Is Groupon, Inc.'s (NASDAQ:GRPN) ROE Of 16% Impressive?

·3 min read

Many investors are still learning about the various metrics that can be useful when analysing a stock. This article is for those who would like to learn about Return On Equity (ROE). We'll use ROE to examine Groupon, Inc. (NASDAQ:GRPN), by way of a worked example.

Return on Equity or ROE is a test of how effectively a company is growing its value and managing investors’ money. In simpler terms, it measures the profitability of a company in relation to shareholder's equity.

Check out our latest analysis for Groupon

How To Calculate Return On Equity?

Return on equity can be calculated by using the formula:

Return on Equity = Net Profit (from continuing operations) ÷ Shareholders' Equity

So, based on the above formula, the ROE for Groupon is:

16% = US$8.7m ÷ US$56m (Based on the trailing twelve months to June 2021).

The 'return' is the profit over the last twelve months. That means that for every $1 worth of shareholders' equity, the company generated $0.16 in profit.

Does Groupon Have A Good ROE?

Arguably the easiest way to assess company's ROE is to compare it with the average in its industry. However, this method is only useful as a rough check, because companies do differ quite a bit within the same industry classification. If you look at the image below, you can see Groupon has a similar ROE to the average in the Online Retail industry classification (19%).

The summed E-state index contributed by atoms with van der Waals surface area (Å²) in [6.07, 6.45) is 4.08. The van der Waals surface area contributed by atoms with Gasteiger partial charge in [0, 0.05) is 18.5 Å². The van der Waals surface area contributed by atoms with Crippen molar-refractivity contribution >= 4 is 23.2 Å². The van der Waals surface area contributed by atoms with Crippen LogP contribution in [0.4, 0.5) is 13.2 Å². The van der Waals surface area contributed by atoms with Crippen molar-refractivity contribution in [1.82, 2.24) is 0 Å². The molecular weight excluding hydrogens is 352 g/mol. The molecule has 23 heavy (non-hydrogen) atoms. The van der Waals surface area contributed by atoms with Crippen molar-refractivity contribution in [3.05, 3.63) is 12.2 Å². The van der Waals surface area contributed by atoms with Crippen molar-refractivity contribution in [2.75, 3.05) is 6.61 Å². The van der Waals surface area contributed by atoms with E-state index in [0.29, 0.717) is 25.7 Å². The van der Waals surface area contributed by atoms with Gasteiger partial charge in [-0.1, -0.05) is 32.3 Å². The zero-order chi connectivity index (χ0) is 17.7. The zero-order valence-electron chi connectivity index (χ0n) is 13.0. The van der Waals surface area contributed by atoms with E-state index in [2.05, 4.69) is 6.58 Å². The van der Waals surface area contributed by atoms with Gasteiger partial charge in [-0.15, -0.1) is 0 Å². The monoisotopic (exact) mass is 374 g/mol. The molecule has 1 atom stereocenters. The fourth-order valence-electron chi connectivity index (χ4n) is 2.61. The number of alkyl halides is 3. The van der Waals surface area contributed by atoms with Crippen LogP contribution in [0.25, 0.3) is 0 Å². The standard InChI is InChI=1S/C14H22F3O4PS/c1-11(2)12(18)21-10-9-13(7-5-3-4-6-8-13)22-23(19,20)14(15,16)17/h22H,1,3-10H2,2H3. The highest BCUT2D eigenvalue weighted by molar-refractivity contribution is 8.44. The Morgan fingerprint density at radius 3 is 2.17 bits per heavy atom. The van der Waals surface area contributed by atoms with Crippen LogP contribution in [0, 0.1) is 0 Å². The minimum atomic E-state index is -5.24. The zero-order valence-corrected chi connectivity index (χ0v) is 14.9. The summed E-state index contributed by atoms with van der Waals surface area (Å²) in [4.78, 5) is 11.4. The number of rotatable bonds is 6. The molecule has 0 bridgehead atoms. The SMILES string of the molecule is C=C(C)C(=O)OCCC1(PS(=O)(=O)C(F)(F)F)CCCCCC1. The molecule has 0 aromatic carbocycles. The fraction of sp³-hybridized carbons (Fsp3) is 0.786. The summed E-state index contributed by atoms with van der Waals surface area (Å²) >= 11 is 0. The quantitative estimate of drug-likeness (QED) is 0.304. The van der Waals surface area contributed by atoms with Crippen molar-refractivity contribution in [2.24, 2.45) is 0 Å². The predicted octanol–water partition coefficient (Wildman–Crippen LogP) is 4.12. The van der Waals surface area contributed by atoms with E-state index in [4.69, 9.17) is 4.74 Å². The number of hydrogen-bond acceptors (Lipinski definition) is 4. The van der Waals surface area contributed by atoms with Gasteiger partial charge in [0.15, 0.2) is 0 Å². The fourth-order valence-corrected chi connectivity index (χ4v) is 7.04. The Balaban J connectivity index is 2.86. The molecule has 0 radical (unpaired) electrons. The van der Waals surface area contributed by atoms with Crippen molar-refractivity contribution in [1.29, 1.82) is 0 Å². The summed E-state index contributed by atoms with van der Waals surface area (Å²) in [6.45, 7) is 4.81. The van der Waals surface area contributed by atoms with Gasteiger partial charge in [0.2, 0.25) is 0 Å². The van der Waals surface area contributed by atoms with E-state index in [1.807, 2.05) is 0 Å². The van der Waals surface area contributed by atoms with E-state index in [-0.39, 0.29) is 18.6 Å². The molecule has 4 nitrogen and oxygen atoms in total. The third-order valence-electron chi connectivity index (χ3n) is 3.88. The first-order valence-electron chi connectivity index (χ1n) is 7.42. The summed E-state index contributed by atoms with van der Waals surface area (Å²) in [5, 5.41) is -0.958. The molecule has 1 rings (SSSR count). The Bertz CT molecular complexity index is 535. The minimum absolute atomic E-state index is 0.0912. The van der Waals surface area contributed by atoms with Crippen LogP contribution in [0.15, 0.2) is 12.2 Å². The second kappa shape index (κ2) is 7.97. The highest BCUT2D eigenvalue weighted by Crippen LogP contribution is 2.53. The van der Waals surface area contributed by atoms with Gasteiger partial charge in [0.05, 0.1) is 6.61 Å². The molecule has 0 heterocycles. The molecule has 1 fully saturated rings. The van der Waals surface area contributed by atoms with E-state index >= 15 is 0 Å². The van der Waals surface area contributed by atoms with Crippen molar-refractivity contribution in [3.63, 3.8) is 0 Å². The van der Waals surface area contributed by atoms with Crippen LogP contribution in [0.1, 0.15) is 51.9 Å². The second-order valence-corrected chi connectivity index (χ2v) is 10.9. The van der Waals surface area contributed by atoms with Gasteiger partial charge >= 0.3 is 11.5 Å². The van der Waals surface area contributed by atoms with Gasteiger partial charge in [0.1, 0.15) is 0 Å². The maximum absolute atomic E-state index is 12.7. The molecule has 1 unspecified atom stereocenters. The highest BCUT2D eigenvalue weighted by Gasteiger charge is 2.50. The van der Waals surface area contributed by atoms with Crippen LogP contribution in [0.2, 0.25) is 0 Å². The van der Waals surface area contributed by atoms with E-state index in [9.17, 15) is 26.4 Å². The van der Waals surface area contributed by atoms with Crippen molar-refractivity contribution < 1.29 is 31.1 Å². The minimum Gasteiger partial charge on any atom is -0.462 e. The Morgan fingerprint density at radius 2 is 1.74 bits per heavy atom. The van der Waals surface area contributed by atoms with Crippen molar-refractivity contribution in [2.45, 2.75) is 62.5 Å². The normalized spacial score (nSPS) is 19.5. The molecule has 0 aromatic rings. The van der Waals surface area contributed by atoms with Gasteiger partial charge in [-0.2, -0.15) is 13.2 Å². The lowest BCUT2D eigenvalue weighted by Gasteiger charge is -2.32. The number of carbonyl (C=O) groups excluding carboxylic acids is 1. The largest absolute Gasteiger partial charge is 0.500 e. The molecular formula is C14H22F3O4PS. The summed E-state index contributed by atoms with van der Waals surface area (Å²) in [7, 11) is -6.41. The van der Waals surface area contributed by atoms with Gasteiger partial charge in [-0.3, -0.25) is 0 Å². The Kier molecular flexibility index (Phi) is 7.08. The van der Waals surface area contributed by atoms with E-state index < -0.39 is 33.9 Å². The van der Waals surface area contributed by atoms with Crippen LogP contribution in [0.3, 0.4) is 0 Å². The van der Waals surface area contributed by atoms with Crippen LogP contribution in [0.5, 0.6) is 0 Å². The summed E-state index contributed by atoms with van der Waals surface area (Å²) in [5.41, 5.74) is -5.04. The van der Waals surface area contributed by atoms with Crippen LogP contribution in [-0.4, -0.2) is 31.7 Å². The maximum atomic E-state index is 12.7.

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That isn't amazing, but it is respectable. Even if the ROE is respectable when compared to the industry, its worth checking if the firm's ROE is being aided by high debt levels. If true, then it is more an indication of risk than the potential. Our risks dashboardshould have the 4 risks we have identified for Groupon.

Why You Should Consider Debt When Looking At ROE

Most companies need money -- from somewhere -- to grow their profits. The cash for investment can come from prior year profits (retained earnings), issuing new shares, or borrowing. In the first and second cases, the ROE will reflect this use of cash for investment in the business. In the latter case, the use of debt will improve the returns, but will not change the equity. That will make the ROE look better than if no debt was used.

Groupon's Debt And Its 16% ROE

It appears that Groupon makes extensive use of debt to improve its returns, because it has an alarmingly high debt to equity ratio of 5.78. Its ROE is pretty good, but given the impact of the debt, we're less than enthused, overall.

Summary

Return on equity is useful for comparing the quality of different businesses. A company that can achieve a high return on equity without debt could be considered a high quality business. If two companies have the same ROE, then I would generally prefer the one with less debt.

Having said that, while ROE is a useful indicator of business quality, you'll have to look at a whole range of factors to determine the right price to buy a stock. The rate at which profits are likely to grow, relative to the expectations of profit growth reflected in the current price, must be considered, too. So I think it may be worth checking this free report on analyst forecasts for the company.

Of course Groupon may not be the best stock to buy. So you may wish to see this free collection of other companies that have high ROE and low debt.

This article by Simply Wall St is general in nature. We provide commentary based on historical data and analyst forecasts only using an unbiased methodology and our articles are not intended to be financial advice. It does not constitute a recommendation to buy or sell any stock, and does not take account of your objectives, or your financial situation. We aim to bring you long-term focused analysis driven by fundamental data. Note that our analysis may not factor in the latest price-sensitive company announcements or qualitative material. Simply Wall St has no position in any stocks mentioned.

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